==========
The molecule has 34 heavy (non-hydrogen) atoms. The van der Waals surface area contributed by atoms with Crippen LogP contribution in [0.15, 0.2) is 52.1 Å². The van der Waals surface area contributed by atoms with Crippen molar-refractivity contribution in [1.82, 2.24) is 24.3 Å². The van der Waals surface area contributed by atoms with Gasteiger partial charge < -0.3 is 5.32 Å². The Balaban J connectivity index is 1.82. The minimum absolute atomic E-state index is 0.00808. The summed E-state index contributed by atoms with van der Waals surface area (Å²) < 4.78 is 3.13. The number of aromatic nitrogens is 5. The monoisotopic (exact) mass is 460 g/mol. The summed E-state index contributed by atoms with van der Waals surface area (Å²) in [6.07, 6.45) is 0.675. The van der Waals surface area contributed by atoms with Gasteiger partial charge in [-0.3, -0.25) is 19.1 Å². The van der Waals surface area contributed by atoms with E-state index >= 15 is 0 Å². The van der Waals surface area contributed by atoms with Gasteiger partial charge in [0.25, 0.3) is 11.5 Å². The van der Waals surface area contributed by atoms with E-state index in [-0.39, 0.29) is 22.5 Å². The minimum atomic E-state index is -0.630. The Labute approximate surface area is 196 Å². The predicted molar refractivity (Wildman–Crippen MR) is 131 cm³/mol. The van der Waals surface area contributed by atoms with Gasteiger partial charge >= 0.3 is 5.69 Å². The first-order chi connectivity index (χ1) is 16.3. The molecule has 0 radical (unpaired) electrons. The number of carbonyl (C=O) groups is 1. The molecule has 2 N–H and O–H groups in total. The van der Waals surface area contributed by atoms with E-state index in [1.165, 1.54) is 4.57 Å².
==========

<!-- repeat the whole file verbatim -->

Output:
The molecule has 34 heavy (non-hydrogen) atoms. The van der Waals surface area contributed by atoms with Crippen LogP contribution in [0.15, 0.2) is 52.1 Å². The van der Waals surface area contributed by atoms with Crippen molar-refractivity contribution in [1.82, 2.24) is 24.3 Å². The van der Waals surface area contributed by atoms with Gasteiger partial charge < -0.3 is 5.32 Å². The Balaban J connectivity index is 1.82. The minimum absolute atomic E-state index is 0.00808. The summed E-state index contributed by atoms with van der Waals surface area (Å²) < 4.78 is 3.13. The number of aromatic nitrogens is 5. The monoisotopic (exact) mass is 460 g/mol. The summed E-state index contributed by atoms with van der Waals surface area (Å²) in [6.07, 6.45) is 0.675. The van der Waals surface area contributed by atoms with Gasteiger partial charge in [-0.3, -0.25) is 19.1 Å². The van der Waals surface area contributed by atoms with E-state index >= 15 is 0 Å². The van der Waals surface area contributed by atoms with Gasteiger partial charge in [0.25, 0.3) is 11.5 Å². The van der Waals surface area contributed by atoms with E-state index in [-0.39, 0.29) is 22.5 Å². The minimum atomic E-state index is -0.630. The Labute approximate surface area is 196 Å². The predicted molar refractivity (Wildman–Crippen MR) is 131 cm³/mol. The van der Waals surface area contributed by atoms with Gasteiger partial charge >= 0.3 is 5.69 Å². The first-order chi connectivity index (χ1) is 16.3. The molecule has 0 radical (unpaired) electrons. The number of carbonyl (C=O) groups is 1. The molecule has 2 N–H and O–H groups in total. The van der Waals surface area contributed by atoms with E-state index in [1.165, 1.54) is 4.57 Å².